Clearly, when an entity starts to behave and become treated like a state, it is a political process and not something that is created or controlled by the law, and this essentially, is the 'declaratory' theory of the recognition of states in international law. Whether other states accord you recognition or not, is really irrelevant to the formation of the state because its legal status cannot be determined by an external, subjective viewpoint.

But self-definition is simply not enough. We can't just through up our arms and say, hey, we are a state now, because, to take you seriously, other states will measure your status as a state against a set of objective criteria. Essentially, whether we like it or not, a state's emergence is controlled by the legal order as represented by existing states, and their subjective and political views of objective facts. Welcome to the 'Club'? Sorry sir, we can't accept you without a tie.

So will Mahmoud Abbas be welcomed with open arms into the Club that is the United Nations without a tie? This year alone, Brazil, Argentina, Chile, Uruguay, Bolivia and Paraguay all formally recognized the Palestinian state. The Russians have also reiterated its support for the Palestinian state and Denmark, Ireland, France, Italy, Norway, Portugal, Spain and even the United Kingdom have recently upgraded the status of the Palestinian delegations in their capitals to that of a 'mission', something normally reserved for states. Since 1988, over 100 countries have themselves formally recognized Palestine as a state, and that is over half of the United Nations General Assembly.

All evidence to suggest a groundswell of movement in favor of formal recognition and United Nations membership? Maybe, but that just isn't enough. While the United Nations General Assembly can pass a resolution recognizing the status of Palestine and recommend its acceptance to the United Nations, it is not legally binding on member states. Only the Security Council can pass legally binding resolutions and it is a foregone conclusion that the United States are going to veto such a resolution, if it is tabled at the Security Council.

5.         The paradox and consequences of state recognition

The constitutive theory of recognition is ultimately hindered by the following paradox. If your status as a state was left to the subjective whim of other states, then it would lead to the following situation. Iran does not recognize Israel. Can we really say that Israel does not exist simply because Iran and a few other states may not recognize it? In an international legal system that is predicated on the principle of sovereign equality, it would be illogical to infer that Palestine does not exist simply because the United States and Israel say that it doesn’t.

In the absence of a general, factual determination of statehood, we would be left with a subjective and bilateral, political determination thereof. The irrationality of this becomes only too clear when we consider what the natural consequence of denying statehood really means – that international rights and obligations simply evaporate into thin air. It would be legal nonsense to say that Iran would not be bound to observe its UN Charter and other multi-lateral treaty obligations with respect to Israel, simply on the basis that Iran didn't recognize the existence of Israel.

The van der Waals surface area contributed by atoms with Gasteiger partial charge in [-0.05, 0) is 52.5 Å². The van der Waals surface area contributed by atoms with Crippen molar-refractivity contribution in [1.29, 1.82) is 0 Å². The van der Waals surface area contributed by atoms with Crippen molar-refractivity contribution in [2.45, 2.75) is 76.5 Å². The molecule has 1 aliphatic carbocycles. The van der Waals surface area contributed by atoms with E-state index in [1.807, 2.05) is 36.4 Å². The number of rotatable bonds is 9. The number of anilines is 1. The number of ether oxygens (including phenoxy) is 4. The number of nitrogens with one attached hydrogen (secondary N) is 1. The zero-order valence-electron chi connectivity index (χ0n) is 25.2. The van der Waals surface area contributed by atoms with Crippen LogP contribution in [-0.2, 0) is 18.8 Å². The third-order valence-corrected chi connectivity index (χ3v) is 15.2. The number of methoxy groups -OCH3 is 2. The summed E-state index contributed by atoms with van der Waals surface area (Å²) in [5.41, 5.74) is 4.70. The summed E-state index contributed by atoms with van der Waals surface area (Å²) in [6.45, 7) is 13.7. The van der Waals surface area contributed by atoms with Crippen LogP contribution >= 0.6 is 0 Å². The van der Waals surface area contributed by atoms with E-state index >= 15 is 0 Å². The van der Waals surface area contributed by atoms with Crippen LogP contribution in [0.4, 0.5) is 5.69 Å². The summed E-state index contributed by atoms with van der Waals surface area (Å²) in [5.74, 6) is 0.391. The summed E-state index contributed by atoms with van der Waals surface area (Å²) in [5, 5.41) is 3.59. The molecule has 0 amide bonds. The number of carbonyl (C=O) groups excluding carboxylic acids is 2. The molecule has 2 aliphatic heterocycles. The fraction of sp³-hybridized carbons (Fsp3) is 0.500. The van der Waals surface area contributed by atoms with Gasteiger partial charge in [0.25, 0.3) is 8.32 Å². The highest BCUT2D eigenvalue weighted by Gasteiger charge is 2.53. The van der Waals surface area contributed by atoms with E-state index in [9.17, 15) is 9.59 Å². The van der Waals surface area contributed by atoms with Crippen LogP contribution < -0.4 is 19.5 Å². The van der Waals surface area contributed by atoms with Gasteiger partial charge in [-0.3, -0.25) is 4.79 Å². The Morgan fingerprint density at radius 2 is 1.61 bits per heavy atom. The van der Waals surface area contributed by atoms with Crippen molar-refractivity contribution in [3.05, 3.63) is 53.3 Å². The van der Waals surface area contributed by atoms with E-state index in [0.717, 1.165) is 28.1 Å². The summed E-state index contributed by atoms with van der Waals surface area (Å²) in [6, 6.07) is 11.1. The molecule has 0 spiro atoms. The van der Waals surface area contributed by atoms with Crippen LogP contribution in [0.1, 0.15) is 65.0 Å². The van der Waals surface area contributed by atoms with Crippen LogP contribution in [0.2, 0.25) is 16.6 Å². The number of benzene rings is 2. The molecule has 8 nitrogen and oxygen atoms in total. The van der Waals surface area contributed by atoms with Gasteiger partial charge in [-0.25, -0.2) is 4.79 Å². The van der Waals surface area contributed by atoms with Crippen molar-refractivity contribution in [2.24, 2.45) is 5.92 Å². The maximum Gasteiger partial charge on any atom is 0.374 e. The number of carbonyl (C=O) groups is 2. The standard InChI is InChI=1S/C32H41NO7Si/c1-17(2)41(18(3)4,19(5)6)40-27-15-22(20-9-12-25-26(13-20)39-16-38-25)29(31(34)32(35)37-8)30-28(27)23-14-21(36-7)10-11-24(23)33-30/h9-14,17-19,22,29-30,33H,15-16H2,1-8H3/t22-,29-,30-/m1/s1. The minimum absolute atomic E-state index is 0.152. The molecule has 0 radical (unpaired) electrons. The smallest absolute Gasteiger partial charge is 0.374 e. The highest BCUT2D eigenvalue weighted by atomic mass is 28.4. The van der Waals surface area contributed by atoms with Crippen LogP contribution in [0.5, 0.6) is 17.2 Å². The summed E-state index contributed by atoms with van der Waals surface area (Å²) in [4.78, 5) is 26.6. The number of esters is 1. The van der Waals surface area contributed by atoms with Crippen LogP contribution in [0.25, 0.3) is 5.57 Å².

So why are the United States and Israel so keen to deny Palestine statehood? An unrecognized state has no rights and obligations in international law. If Palestine were declared a state, then immediately, Israel, by its present occupation of the West Bank will be in breach of the United Nations Charter. Palestine, as a state, could legitimately call upon the inherent right of individual or collective self-defense under Article 51 of the Charter to remove Israel from the occupied territories. Palestine, as a state, would be able to accede to international conventions and bring legal action against Israel on various matters. Palestine could accede to various international human rights instruments, such as the Covenant on Civil and Political Rights. It could even join the International Criminal Court and file cases against Israel for war crimes. It would be a tinderbox of a situation that is highly likely to precipitate conflict in the Middle East.

6.         The future

We started this article with a very simple analogy that highlights a very simple message. If we continue to trespass and build our houses in someone else's garden, it's highly likely that the hostile neighbors are never going to be extending their hands in friendship towards us. The sensible thing to do would be to withdraw and hand back, in exchange for an agreement on where the garden fence lies.

International law is quite clear on the matter of occupation of territory by force and the International Court of Justice has ruled on the de-facto annexation of the West Bank created by the Israeli security wall. It's high time that title to the biggest real estate dispute in history was resolved once and for all, but it can only be resolved by meeting the aspirations of statehood of a people long suppressed. Anything less will just not do. 

Yet despite all the international law, the United States is likely to wax lyrical about the Palestinian aspiration for statehood on the one hand, while taking it away with the other, premising statehood on achieving first, a utopian negotiated settlement with Israel, which will never happen. The United States will veto any recommendation for Palestine to be admitted as a member state of the United Nations, and with it, it runs the risk of ending the peace process and opening divisions between the Europeans who support statehood and those that don't.

A General Assembly resolution will not be enough to get Palestine admission to the United Nations, and Mahmoud Abbas runs the risk of looking like an emperor with no clothes, yet if 150 states vote for him, it will be symbolic enough to give Palestine the moral high ground and it will expose widening divisions amongst the Europeans with the United States and Israel.